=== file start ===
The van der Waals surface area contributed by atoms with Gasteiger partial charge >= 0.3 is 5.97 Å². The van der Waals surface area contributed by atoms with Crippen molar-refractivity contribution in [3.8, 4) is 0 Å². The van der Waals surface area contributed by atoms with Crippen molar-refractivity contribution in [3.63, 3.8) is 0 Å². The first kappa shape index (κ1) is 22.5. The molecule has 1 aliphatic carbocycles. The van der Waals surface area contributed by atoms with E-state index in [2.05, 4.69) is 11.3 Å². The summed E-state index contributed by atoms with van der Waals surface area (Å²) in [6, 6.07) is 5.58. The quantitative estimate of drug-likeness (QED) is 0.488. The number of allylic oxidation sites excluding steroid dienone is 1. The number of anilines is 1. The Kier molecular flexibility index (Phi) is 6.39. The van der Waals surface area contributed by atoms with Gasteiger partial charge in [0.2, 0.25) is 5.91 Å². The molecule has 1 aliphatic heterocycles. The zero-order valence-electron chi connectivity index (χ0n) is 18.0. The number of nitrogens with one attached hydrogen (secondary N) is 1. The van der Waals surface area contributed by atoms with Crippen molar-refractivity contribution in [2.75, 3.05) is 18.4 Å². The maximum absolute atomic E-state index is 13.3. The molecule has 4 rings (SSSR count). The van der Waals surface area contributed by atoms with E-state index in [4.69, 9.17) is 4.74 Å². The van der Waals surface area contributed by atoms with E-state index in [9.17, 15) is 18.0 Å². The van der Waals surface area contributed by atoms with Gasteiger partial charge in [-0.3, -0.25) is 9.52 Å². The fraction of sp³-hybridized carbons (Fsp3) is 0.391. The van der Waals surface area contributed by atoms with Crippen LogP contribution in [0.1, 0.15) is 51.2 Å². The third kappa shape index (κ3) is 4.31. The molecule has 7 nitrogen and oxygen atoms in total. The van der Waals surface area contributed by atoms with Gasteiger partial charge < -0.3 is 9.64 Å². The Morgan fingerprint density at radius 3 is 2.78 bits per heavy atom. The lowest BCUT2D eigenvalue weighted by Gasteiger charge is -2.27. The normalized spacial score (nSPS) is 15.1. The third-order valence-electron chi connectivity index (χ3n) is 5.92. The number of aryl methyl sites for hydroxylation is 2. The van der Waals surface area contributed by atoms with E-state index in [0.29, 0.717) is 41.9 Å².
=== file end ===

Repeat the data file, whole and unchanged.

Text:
The van der Waals surface area contributed by atoms with Gasteiger partial charge >= 0.3 is 5.97 Å². The van der Waals surface area contributed by atoms with Crippen molar-refractivity contribution in [3.8, 4) is 0 Å². The van der Waals surface area contributed by atoms with Crippen molar-refractivity contribution in [3.63, 3.8) is 0 Å². The first kappa shape index (κ1) is 22.5. The molecule has 1 aliphatic carbocycles. The van der Waals surface area contributed by atoms with E-state index in [2.05, 4.69) is 11.3 Å². The summed E-state index contributed by atoms with van der Waals surface area (Å²) in [6, 6.07) is 5.58. The quantitative estimate of drug-likeness (QED) is 0.488. The number of allylic oxidation sites excluding steroid dienone is 1. The number of anilines is 1. The Kier molecular flexibility index (Phi) is 6.39. The van der Waals surface area contributed by atoms with Gasteiger partial charge in [0.2, 0.25) is 5.91 Å². The molecule has 1 aliphatic heterocycles. The zero-order valence-electron chi connectivity index (χ0n) is 18.0. The number of nitrogens with one attached hydrogen (secondary N) is 1. The van der Waals surface area contributed by atoms with Crippen molar-refractivity contribution in [2.75, 3.05) is 18.4 Å². The maximum absolute atomic E-state index is 13.3. The molecule has 4 rings (SSSR count). The van der Waals surface area contributed by atoms with E-state index in [4.69, 9.17) is 4.74 Å². The van der Waals surface area contributed by atoms with E-state index in [9.17, 15) is 18.0 Å². The van der Waals surface area contributed by atoms with Gasteiger partial charge in [-0.3, -0.25) is 9.52 Å². The fraction of sp³-hybridized carbons (Fsp3) is 0.391. The van der Waals surface area contributed by atoms with Crippen LogP contribution in [0.1, 0.15) is 51.2 Å². The third kappa shape index (κ3) is 4.31. The molecule has 7 nitrogen and oxygen atoms in total. The van der Waals surface area contributed by atoms with Gasteiger partial charge < -0.3 is 9.64 Å². The Morgan fingerprint density at radius 3 is 2.78 bits per heavy atom. The lowest BCUT2D eigenvalue weighted by Gasteiger charge is -2.27. The normalized spacial score (nSPS) is 15.1. The third-order valence-electron chi connectivity index (χ3n) is 5.92. The number of aryl methyl sites for hydroxylation is 2. The van der Waals surface area contributed by atoms with E-state index in [0.29, 0.717) is 41.9 Å².